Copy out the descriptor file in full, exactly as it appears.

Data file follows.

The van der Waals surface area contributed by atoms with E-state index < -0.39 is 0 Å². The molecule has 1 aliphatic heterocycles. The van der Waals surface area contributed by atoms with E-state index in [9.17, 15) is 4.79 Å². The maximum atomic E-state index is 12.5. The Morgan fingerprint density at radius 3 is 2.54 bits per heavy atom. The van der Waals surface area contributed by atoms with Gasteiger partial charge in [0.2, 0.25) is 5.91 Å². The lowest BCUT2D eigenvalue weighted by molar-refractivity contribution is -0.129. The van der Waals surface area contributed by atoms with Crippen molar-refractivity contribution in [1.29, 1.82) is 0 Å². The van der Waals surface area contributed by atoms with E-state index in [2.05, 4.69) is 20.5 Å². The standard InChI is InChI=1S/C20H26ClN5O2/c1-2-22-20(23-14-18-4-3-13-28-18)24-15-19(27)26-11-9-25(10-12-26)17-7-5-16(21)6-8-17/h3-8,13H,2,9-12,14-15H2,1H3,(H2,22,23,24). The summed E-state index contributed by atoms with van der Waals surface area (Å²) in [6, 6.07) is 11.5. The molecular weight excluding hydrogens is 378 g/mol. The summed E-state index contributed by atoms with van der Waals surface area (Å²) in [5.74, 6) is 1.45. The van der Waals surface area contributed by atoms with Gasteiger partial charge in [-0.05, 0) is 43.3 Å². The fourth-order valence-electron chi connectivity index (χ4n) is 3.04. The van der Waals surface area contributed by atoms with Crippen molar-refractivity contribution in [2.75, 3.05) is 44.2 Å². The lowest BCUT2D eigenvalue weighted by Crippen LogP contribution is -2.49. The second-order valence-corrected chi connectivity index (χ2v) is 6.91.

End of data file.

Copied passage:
The van der Waals surface area contributed by atoms with E-state index < -0.39 is 0 Å². The molecule has 1 aliphatic heterocycles. The van der Waals surface area contributed by atoms with E-state index in [9.17, 15) is 4.79 Å². The maximum atomic E-state index is 12.5. The Morgan fingerprint density at radius 3 is 2.54 bits per heavy atom. The van der Waals surface area contributed by atoms with Gasteiger partial charge in [0.2, 0.25) is 5.91 Å². The lowest BCUT2D eigenvalue weighted by molar-refractivity contribution is -0.129. The van der Waals surface area contributed by atoms with Crippen molar-refractivity contribution in [1.29, 1.82) is 0 Å². The van der Waals surface area contributed by atoms with E-state index in [2.05, 4.69) is 20.5 Å². The standard InChI is InChI=1S/C20H26ClN5O2/c1-2-22-20(23-14-18-4-3-13-28-18)24-15-19(27)26-11-9-25(10-12-26)17-7-5-16(21)6-8-17/h3-8,13H,2,9-12,14-15H2,1H3,(H2,22,23,24). The summed E-state index contributed by atoms with van der Waals surface area (Å²) in [6, 6.07) is 11.5. The molecular weight excluding hydrogens is 378 g/mol. The summed E-state index contributed by atoms with van der Waals surface area (Å²) in [5.74, 6) is 1.45. The van der Waals surface area contributed by atoms with Gasteiger partial charge in [-0.05, 0) is 43.3 Å². The fourth-order valence-electron chi connectivity index (χ4n) is 3.04. The van der Waals surface area contributed by atoms with Crippen molar-refractivity contribution in [2.75, 3.05) is 44.2 Å². The lowest BCUT2D eigenvalue weighted by Crippen LogP contribution is -2.49. The second-order valence-corrected chi connectivity index (χ2v) is 6.91.